|Born||Basil Risbridger Davidson|
9 November 1914
|Died||9 July 2010(aged 95)|
Basil Risbridger Davidson MC (9 November 1914 – 9 July 2010) was a British historian, writer and Africanist, particularly knowledgeable on the subject of Portuguese Africa prior to the 1974 Carnation Revolution.
He wrote several books on the current situation of Africa. Colonialism and the rise of African emancipation movements were central themes of his work. He was an Honorary Fellow of the School of Oriental and African Studies (SOAS) in London.
From December 1939, he was a Secret Intelligence Service (SIS) / MI-6 D Section (sabotage) officer sent to Budapest to establish a news service as cover. In April 1941, with the Nazi invasion, he fled to Belgrade, Yugoslavia. In May, he was captured by Italian forces and was later released as part of a prisoner exchange.
From late 1942 to mid-1943, he was chief of the Special Operations Executive (SOE) Yugoslav Section in Cairo, Egypt, where he was James Klugmann's supervisor. He parachuted into Bosnia on 16 August 1943, and spent the following months serving as a liaison with the Partisans, as he would describe in his 1946 book, Partisan Picture. Davidson moved east into Srem and the Fru?ka Gora. He was nearly captured or killed several times. SOE higher-ups sent him to Hungary to try to organize a rebel movement there, but Davidson found that the conditions weren't ripe and crossed back over the Danube into the Fruska Gora. The Germans encircled the Fru?ka Gora in June 1944 in a last attempt to liquidate the Partisans there, but Davidson and the others made a narrow escape. After the Soviets moved into Yugoslavia, Davidson was airlifted out. Davidson had enormous appreciation for the Partisans and Tito.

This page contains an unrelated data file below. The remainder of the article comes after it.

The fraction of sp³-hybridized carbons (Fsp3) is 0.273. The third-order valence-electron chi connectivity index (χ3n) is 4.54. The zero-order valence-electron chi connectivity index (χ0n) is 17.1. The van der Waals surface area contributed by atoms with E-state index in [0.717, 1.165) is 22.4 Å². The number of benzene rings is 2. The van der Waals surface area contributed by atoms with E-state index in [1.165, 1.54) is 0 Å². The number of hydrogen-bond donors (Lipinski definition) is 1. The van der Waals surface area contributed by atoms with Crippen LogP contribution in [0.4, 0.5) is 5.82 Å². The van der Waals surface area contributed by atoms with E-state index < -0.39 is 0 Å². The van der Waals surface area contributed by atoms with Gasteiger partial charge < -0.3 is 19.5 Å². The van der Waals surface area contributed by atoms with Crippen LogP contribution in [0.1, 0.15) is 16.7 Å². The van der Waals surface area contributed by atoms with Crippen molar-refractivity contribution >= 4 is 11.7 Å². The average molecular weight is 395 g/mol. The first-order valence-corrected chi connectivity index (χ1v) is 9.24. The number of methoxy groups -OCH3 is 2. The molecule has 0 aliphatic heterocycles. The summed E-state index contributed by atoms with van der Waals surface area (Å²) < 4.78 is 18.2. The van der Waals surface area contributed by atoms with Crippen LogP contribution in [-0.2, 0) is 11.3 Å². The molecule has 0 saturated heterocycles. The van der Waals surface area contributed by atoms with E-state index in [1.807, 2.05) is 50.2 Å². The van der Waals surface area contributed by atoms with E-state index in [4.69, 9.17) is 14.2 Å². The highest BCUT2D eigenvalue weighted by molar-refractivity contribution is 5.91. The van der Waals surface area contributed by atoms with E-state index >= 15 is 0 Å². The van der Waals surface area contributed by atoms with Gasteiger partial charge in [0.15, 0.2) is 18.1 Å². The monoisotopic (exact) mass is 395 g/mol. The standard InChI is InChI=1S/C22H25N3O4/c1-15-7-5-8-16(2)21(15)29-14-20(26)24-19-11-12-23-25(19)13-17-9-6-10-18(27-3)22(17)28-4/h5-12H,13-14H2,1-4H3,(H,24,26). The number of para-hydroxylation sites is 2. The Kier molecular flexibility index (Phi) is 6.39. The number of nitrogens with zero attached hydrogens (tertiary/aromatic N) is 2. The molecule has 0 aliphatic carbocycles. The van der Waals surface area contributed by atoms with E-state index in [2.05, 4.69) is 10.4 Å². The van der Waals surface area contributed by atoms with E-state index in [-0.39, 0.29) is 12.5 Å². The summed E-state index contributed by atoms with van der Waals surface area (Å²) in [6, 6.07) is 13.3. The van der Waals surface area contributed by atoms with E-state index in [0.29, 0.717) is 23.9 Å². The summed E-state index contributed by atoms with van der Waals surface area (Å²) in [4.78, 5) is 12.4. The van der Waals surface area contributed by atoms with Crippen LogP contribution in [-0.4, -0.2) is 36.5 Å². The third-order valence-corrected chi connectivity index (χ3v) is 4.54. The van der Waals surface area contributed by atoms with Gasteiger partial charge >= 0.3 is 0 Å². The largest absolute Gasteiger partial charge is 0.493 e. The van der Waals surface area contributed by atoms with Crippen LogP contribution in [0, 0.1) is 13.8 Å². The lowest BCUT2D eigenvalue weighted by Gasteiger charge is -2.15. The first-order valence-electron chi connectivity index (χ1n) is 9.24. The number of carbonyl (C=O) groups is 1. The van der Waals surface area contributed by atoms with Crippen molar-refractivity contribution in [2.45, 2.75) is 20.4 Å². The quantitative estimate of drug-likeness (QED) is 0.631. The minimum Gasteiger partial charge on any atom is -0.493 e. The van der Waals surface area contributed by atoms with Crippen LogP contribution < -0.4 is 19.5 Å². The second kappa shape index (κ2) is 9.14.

From January 1945 Davidson was liaison officer with partisans in Liguria and Genoa, Italy. He was present for the surrender of the German forces in Genoa on 26/27 April to these same partisans also known as the CLN. After the war, he was Paris correspondent for The Times, Daily Herald, New Statesman and the Daily Mirror.
According to his friend historian Eric Hobsbawm, Davidson's career took "a sharp turn for the worse with the Cold War. After leaving the (London)Times he was, in effect, edged out of the New Statesman and Nation, then at its height as the organ of the respectable left, as a fellow traveller." He turned his attention to Africa, and from 1951, he became a well-known authority on African history, an unfashionable subject in the 1950s. His writings emphasised the pre-colonial achievements of Africans, the disastrous effects of the Atlantic slave trade, the further damage inflicted on Africa by European colonialism and the baleful effects of the nation state in Africa.
Davidson died on 9 July 2010, aged 95.
Davidson's book The Lost Cities of Africa won him the 1960 Anisfield-Wolf Award, for the best book that dealt with racial problems in creative literature. He was the recipient of the 1970 Haile Selassie I Prize Trust award for his works on African history. The prize of a Gold Medal and Eth $40,000 was presented to him at a ceremony in Addis Ababa by Emperor Haile Selassie on 2 November 1970.
In 1976, he won the Medalha Amílcar Cabral. He received honorary degrees from the Open University of Great Britain in 1980, and the University of Edinburgh in 1981. For his film series Africa, he won the Gold Award, from the International Film and Television Festival of New York in 1984. He also won various other awards.